|110 g||almond flour|
|200 g||icing sugar|
|2 Tbs||cocoa powder|
|90 g||eggs — whites only, whisked|
|1 pinch||Robertson's cream of tartar|
|40 g||castor sugar|
|250 g||dark chocolate — 70%|
Pre-heat the oven to 150ºC.
In a food processor, blend the icing sugar and almond flour.
In an electric cake mixer, beat the egg whites until they are foamy, then add the cream of tar tar.
Continue to mix and once the mix starts looking like shaving-cream, add the caster sugar in small amounts (about a spoon at a time).
Blend the egg white mixture until it forms stiff peaks.
Sift the icing sugar and almond flour, and process the larger bits of almonds that don’t fit through the sieve.
Fold the blend of icing sugar and almond flour into the egg-white mixture.
Fold until the mixture resembles a thick cake/crumpet batter.
Place the mixture into a piping bag and pipe small rounds onto baking paper.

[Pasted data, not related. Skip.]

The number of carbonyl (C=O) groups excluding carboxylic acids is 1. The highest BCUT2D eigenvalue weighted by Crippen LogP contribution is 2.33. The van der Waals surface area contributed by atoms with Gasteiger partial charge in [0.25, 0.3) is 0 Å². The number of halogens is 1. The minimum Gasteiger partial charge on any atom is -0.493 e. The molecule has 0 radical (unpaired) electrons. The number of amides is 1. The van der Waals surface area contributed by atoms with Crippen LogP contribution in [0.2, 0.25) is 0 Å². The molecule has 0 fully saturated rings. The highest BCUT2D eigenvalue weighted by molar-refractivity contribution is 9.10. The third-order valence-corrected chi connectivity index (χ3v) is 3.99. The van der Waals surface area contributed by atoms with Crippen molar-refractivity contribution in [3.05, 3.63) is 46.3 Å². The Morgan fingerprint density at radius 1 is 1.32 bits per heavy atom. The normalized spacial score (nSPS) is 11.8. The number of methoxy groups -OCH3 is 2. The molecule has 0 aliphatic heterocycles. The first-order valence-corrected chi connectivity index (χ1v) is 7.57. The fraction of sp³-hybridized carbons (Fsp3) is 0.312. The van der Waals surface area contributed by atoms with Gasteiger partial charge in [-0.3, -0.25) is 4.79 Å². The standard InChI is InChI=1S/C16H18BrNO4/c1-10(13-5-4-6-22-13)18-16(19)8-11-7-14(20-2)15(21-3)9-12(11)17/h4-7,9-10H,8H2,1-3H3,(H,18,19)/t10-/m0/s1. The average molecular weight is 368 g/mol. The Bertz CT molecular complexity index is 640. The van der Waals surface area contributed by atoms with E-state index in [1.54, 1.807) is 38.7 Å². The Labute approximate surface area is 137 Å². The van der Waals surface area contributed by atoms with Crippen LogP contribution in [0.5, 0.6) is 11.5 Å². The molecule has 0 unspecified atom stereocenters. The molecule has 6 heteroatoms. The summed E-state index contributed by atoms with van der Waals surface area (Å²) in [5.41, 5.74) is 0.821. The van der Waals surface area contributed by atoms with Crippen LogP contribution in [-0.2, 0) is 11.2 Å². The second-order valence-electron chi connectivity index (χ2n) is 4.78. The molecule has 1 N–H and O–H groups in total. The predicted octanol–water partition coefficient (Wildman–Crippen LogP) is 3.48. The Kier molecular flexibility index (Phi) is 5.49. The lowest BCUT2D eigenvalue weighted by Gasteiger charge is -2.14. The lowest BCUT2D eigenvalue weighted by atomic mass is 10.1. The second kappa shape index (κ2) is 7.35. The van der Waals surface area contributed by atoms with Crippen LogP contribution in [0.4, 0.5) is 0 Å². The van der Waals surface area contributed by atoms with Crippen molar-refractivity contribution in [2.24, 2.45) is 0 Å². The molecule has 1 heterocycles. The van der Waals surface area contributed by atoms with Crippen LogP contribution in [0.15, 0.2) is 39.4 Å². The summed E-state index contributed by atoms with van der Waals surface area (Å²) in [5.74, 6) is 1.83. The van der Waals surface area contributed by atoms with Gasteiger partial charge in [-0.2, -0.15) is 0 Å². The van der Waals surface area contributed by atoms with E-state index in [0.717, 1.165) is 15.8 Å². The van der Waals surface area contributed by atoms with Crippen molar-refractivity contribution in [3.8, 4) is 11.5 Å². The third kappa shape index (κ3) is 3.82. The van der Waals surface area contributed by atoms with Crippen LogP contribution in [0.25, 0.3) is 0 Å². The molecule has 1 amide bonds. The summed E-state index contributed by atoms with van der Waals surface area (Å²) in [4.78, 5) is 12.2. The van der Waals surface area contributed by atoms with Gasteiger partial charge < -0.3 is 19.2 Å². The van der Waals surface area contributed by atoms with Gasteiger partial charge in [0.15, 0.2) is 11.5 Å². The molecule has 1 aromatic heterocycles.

Leave the piped out rounds to stand until a skin forms on the surface of the macarons.
When the surface can be touched without leaving a trace of batter, place the macarons into the oven and bake for 15-17 minutes or until the macarons come away from the parchment paper when lifted.
Dark Chocolate Ganache:
Chop the chocolate into small pieces and place into a bowl.
Set the cream on the stove and bring to the boil.
Pour the cream over the chocolate and stir until melted. Set aside to cool, stirring occasionally.
When thick and cooled, pipe the ganache onto a macaron half, then sandwich together with another macaron half.
1. Size matters. Try 3 large free-range eggs for approximately 90g.
2. Don’t over or under beat your egg-whites. Stop beating as soon as the egg-whites reach stiff peaks. If not, the egg-whites will become too dry and the macarons will have too much air in them. Also be careful to under-beat the egg-whites.
3. When you fold the icing sugar and almond flour into the egg-whites, 25-30 folds will work well. To test the batter, spoon some onto a plate. The top will settle in 10 seconds if the batter is ready.
4. Once you have piped the macarons, it is important to leave them until a skin forms. Only when you can touch them and none of the batter sticks to your finger, are they ready for the oven. It can take anywhere from 15 minutes to an hour for a skin to form.
5. Allow the macarons to cool before taking them off the parchment paper.
Reprinted with permission of Foodmonger. To see more recipes, click here.